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Driving

What is it like to drive?

Every Ferrari should be an entertainment – visually as much as anything else. But they’re driving tools ultimately, and in this regard the F8 Tributo is nothing less than a supreme piece of engineering that advances key aspects of the entire experience. Though not always in the ways you’d imagine. Yes, it’s fast enough to have you inventing vivid new profanities, and though the seven-speed dual-shift ’box doesn’t have the ‘gun-shot’ snap of the Pista’s shift, the way the F8 harnesses the energy coursing through it at full tilt is still mind-bending. Equally, flooring it in fifth gear from 40mph or noticing how happily it mooches about in seventh is arguably just as big a testament to Ferrari’s achievement. Rarely has an engine this mighty managed to be so docile.

Forced induction manifests itself in monumental shove, anywhere, anytime, without hurting throttle response, and Ferrari’s variable torque management ensures a breathtakingly linear delivery. Its ride remains borderline miraculous, given the forces at work. Yet it also goes pretty much like the Pista. Suspicious as I am of the SSC (Side Slip Control) algorithms – now in v6.1 – the software is newly integrated with the ‘Ferrari Dynamic Enhancer’ which governs lateral dynamics in Race mode with spooky seamlessness. Less steering input is needed to catch and hold a slide. In short, numpties are less likely to crash while the more competent will find themselves instigating the sort of drifts that will leave long-term sweaty-palmed mid-engined Ferrari adherents slack-jawed. Keep the systems firmly on and the F8 is equally adept at metering out all that power for maximum exit speed. Ferraris are now effectively super computers on wheels, but the sensations are still engagingly analogue. And even the rev limiter has been finessed, so that its influence isn’t felt until bang on the 8000rpm red line.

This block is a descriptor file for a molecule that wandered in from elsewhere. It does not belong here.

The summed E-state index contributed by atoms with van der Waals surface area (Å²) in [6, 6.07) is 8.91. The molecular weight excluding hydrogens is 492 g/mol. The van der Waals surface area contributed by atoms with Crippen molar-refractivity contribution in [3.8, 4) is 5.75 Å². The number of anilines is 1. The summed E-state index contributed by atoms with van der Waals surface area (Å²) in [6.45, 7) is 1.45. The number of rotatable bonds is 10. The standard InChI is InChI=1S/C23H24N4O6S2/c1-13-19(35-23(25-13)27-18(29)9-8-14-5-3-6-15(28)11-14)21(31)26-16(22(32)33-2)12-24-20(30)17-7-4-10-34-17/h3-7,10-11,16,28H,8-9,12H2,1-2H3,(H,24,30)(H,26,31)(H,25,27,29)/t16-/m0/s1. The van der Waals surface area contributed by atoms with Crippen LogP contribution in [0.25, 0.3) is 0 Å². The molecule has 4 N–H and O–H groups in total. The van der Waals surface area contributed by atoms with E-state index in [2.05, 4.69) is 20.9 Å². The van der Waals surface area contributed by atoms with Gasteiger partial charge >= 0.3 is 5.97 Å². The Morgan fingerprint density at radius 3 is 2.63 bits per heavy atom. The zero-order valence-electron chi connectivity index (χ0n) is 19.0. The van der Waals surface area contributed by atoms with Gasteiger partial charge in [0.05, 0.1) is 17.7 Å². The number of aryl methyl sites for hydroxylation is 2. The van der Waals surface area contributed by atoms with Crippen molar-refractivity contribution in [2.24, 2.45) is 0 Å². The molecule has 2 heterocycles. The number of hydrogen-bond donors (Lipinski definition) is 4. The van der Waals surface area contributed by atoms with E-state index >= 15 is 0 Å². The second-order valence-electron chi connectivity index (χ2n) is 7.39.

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Around Fiorano, we tried an F8 shod with Michelin Pilot Sport Cup 2 rubber. These are fabulous tyres, and the effect is magical. The F8 has an astonishing front end, but the middle and rear stay right with it through apex and entry. With all the electronic guardians off, 710bhp and the forces of physics still gather to remind you that some things remain non-negotiable, and the F8’s low polar moment of inertia means you need your A-game. So its chassis isn’t vice-free, but nor is the software hiding anything malign. As ever with a 21st century Ferrari, the steering is initially hyperactive but quickly appreciated. And the brakes, Brembo carbon ceramics, are magnificent.

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